Literacy skills in primary school-aged children with pragmatic language impairment: A comparison with children with specific language impairment

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Background: Children with pragmatic language impairment (CwPLI) are characterized by difficulties with the interpersonal use of language in social contexts and they possess a range of language difficulties that affect their educational attainment. Since literacy skills are central to this attainment, one way of identifying appropriate support needs for CwPLI would be to profile their reading and writing skills as a group. Aims: To investigate the word reading, non-word reading, reading comprehension, and written expression skills of CwPLI and a comparison group of children with specific language impairment (CwSLI). CwSLI were recruited in order to examine any overlaps in literacy impairments for the two groups. Methods & Procedures: Primary school-aged CwPLI (n= 59) and CwSLI (n= 12) were recruited from speech and language therapists. Children completed standardized assessments of literacy skills. The level of impairment for each component literacy skill was examined for CwPLI and CwSLI. Outcomes & Results: For the CwPLI, group mean scores on each of the literacy skills were at the lower end of the normal range compared with population norms. The range of individual scores was large, with some children scoring near floor level and others scoring up to 2 SDs (standard deviations) above the mean, illustrating the heterogeneity of literacy skills within the group. For the CwSLI, group mean scores on each of the literacy skills were between 1 SD and 2 SDs below the population mean. CwSLI were significantly more impaired on all of the literacy measures compared with CwPLI. This difference remained even when receptive language ability and non-verbal intelligence were controlled for. Conclusions & Implications: The results demonstrate that there is a high level of literacy impairment within CwPLI and CwSLI, providing evidence that individualized literacy skill intervention is important for the long-term academic outcome of these children. © 2010 Royal College of Speech & Language Therapists.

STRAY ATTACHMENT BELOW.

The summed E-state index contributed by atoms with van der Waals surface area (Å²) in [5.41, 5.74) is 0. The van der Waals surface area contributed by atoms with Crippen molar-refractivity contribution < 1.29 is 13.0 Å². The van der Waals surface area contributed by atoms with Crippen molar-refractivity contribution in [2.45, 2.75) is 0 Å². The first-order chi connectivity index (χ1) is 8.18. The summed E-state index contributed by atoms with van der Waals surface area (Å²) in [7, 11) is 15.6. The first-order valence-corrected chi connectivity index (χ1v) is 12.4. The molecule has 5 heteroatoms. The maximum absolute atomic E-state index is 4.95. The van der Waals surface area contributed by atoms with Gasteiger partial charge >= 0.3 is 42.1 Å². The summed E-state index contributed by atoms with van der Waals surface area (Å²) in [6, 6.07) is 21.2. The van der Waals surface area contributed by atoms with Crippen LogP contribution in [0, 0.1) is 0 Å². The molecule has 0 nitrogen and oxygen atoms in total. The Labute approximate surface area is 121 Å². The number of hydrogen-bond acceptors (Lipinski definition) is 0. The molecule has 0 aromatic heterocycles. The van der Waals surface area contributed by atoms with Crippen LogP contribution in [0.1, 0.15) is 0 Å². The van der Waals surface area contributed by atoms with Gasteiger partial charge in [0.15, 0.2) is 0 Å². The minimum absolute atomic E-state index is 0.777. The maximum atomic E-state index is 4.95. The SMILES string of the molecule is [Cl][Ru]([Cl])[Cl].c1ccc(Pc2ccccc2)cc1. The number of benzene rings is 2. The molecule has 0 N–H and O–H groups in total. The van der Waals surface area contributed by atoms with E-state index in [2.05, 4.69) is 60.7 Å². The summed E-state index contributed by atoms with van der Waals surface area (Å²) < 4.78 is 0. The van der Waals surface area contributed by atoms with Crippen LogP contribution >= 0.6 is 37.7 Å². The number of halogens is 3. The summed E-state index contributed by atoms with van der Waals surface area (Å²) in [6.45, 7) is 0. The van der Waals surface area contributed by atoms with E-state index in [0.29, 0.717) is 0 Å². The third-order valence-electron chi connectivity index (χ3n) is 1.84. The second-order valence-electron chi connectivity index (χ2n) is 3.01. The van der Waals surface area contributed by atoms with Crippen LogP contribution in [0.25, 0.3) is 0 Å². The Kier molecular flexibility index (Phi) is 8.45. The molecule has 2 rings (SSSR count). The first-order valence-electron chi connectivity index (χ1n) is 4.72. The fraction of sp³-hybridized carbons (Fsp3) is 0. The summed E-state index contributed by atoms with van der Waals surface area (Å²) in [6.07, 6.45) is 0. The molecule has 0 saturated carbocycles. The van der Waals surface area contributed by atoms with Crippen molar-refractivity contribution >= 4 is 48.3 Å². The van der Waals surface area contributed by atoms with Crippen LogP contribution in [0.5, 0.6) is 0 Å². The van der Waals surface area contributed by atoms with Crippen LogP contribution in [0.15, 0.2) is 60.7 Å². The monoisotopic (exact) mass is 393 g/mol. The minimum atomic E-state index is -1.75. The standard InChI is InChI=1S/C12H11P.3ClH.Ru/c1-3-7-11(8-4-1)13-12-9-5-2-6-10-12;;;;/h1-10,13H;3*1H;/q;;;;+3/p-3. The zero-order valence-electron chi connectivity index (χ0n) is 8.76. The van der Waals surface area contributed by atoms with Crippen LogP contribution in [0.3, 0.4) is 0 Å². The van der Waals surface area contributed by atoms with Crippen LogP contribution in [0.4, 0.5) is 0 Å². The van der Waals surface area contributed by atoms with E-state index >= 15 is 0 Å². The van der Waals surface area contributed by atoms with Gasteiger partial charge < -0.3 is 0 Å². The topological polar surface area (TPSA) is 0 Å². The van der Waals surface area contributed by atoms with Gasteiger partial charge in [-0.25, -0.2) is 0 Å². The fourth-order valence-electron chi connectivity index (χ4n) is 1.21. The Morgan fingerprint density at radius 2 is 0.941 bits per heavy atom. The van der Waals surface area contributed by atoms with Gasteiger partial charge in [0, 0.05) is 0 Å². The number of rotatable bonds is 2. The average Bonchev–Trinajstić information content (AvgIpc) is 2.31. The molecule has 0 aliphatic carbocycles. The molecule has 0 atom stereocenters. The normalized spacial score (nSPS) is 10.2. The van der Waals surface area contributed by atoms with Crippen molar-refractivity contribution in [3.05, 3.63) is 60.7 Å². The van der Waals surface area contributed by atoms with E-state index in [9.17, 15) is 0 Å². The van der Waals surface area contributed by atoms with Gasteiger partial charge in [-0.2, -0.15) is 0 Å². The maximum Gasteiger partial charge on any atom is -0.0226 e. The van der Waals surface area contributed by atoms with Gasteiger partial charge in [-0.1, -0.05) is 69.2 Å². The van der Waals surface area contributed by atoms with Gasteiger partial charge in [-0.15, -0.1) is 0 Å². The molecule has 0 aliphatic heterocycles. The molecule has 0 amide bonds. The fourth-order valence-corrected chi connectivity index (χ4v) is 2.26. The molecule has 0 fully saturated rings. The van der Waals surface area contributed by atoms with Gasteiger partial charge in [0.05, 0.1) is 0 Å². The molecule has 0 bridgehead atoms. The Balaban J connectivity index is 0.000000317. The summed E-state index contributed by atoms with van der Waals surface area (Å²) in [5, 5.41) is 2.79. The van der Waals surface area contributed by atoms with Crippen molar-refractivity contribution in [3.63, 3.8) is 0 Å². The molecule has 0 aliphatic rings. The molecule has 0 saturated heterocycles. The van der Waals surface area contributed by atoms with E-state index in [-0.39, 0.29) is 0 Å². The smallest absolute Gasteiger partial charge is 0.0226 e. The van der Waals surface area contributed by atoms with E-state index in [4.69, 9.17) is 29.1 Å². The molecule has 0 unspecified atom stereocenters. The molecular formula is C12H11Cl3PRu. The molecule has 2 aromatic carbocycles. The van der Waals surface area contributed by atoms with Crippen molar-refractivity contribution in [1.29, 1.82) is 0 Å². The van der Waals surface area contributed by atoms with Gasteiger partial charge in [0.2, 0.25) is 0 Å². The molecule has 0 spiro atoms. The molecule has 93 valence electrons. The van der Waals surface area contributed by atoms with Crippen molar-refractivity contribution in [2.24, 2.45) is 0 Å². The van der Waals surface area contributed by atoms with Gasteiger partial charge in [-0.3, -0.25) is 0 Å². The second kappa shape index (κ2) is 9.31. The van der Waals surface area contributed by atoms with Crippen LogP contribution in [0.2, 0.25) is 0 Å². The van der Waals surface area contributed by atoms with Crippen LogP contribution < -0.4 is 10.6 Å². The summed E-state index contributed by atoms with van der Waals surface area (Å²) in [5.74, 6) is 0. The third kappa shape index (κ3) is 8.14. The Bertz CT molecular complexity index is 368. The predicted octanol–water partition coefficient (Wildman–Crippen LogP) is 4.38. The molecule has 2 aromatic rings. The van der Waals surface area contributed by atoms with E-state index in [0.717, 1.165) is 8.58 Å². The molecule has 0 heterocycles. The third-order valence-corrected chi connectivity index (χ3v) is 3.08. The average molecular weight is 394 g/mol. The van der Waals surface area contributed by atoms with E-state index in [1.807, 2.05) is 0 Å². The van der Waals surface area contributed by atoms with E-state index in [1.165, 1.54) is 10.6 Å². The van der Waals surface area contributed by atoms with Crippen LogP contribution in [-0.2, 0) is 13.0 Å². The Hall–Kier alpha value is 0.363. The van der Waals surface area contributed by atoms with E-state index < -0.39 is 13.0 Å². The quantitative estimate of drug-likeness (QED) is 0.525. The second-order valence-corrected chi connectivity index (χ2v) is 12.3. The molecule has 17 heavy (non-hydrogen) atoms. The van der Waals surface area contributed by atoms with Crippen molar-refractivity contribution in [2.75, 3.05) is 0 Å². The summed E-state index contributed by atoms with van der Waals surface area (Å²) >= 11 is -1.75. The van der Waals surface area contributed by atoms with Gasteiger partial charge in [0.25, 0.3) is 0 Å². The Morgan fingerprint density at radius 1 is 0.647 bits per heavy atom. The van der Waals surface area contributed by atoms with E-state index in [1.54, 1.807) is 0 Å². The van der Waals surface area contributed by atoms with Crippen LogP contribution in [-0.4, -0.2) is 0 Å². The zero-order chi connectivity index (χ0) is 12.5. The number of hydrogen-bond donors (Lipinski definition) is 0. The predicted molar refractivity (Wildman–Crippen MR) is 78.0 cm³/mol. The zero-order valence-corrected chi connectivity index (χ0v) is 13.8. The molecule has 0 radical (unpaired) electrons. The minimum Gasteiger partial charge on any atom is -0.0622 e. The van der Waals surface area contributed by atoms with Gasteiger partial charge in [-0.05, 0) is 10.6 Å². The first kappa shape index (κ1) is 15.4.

Bibliographical metadata

Original languageEnglish
Pages (from-to)334-347
Number of pages13
JournalInternational Journal of Language and Communication Disorders
Issue number3
Publication statusPublished - May 2011